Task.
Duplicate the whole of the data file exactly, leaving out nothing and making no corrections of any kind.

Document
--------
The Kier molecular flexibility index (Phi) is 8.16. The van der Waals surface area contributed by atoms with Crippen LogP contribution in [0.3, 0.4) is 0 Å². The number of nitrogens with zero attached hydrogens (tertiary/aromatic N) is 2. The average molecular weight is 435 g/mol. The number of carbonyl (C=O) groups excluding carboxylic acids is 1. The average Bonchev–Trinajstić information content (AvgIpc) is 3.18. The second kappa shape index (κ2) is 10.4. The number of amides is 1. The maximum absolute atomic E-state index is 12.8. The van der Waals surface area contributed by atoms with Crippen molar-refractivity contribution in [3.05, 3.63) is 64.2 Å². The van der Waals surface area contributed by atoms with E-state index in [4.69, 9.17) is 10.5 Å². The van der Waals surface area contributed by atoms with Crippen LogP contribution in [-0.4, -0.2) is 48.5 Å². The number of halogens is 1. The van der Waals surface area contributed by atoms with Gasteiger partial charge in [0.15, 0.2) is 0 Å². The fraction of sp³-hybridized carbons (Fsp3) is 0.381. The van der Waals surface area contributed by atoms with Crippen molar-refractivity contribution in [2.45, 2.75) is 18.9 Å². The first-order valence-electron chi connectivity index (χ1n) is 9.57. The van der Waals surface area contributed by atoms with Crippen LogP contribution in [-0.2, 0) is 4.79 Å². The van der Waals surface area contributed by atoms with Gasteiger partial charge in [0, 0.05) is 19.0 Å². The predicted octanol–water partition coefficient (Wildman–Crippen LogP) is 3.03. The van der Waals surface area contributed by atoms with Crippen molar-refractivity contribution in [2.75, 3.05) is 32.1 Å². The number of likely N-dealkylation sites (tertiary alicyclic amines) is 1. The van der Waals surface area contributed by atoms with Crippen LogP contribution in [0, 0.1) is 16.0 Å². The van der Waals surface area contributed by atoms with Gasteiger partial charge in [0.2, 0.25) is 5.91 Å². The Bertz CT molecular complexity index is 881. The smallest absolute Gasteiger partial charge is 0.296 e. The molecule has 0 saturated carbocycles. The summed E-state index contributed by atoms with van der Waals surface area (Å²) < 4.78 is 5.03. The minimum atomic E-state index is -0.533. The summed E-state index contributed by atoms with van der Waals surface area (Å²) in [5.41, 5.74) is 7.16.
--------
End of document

The Kier molecular flexibility index (Phi) is 8.16. The van der Waals surface area contributed by atoms with Crippen LogP contribution in [0.3, 0.4) is 0 Å². The number of nitrogens with zero attached hydrogens (tertiary/aromatic N) is 2. The average molecular weight is 435 g/mol. The number of carbonyl (C=O) groups excluding carboxylic acids is 1. The average Bonchev–Trinajstić information content (AvgIpc) is 3.18. The second kappa shape index (κ2) is 10.4. The number of amides is 1. The maximum absolute atomic E-state index is 12.8. The van der Waals surface area contributed by atoms with Crippen molar-refractivity contribution in [3.05, 3.63) is 64.2 Å². The van der Waals surface area contributed by atoms with E-state index in [4.69, 9.17) is 10.5 Å². The van der Waals surface area contributed by atoms with Crippen LogP contribution in [-0.4, -0.2) is 48.5 Å². The number of halogens is 1. The van der Waals surface area contributed by atoms with Gasteiger partial charge in [0.15, 0.2) is 0 Å². The fraction of sp³-hybridized carbons (Fsp3) is 0.381. The van der Waals surface area contributed by atoms with Crippen molar-refractivity contribution in [2.45, 2.75) is 18.9 Å². The first-order valence-electron chi connectivity index (χ1n) is 9.57. The van der Waals surface area contributed by atoms with Crippen LogP contribution in [-0.2, 0) is 4.79 Å². The van der Waals surface area contributed by atoms with Gasteiger partial charge in [0, 0.05) is 19.0 Å². The predicted octanol–water partition coefficient (Wildman–Crippen LogP) is 3.03. The van der Waals surface area contributed by atoms with Crippen molar-refractivity contribution in [2.75, 3.05) is 32.1 Å². The number of likely N-dealkylation sites (tertiary alicyclic amines) is 1. The van der Waals surface area contributed by atoms with Crippen LogP contribution in [0, 0.1) is 16.0 Å². The van der Waals surface area contributed by atoms with Gasteiger partial charge in [0.2, 0.25) is 5.91 Å². The Bertz CT molecular complexity index is 881. The smallest absolute Gasteiger partial charge is 0.296 e. The molecule has 0 saturated carbocycles. The summed E-state index contributed by atoms with van der Waals surface area (Å²) < 4.78 is 5.03. The minimum atomic E-state index is -0.533. The summed E-state index contributed by atoms with van der Waals surface area (Å²) in [5.41, 5.74) is 7.16.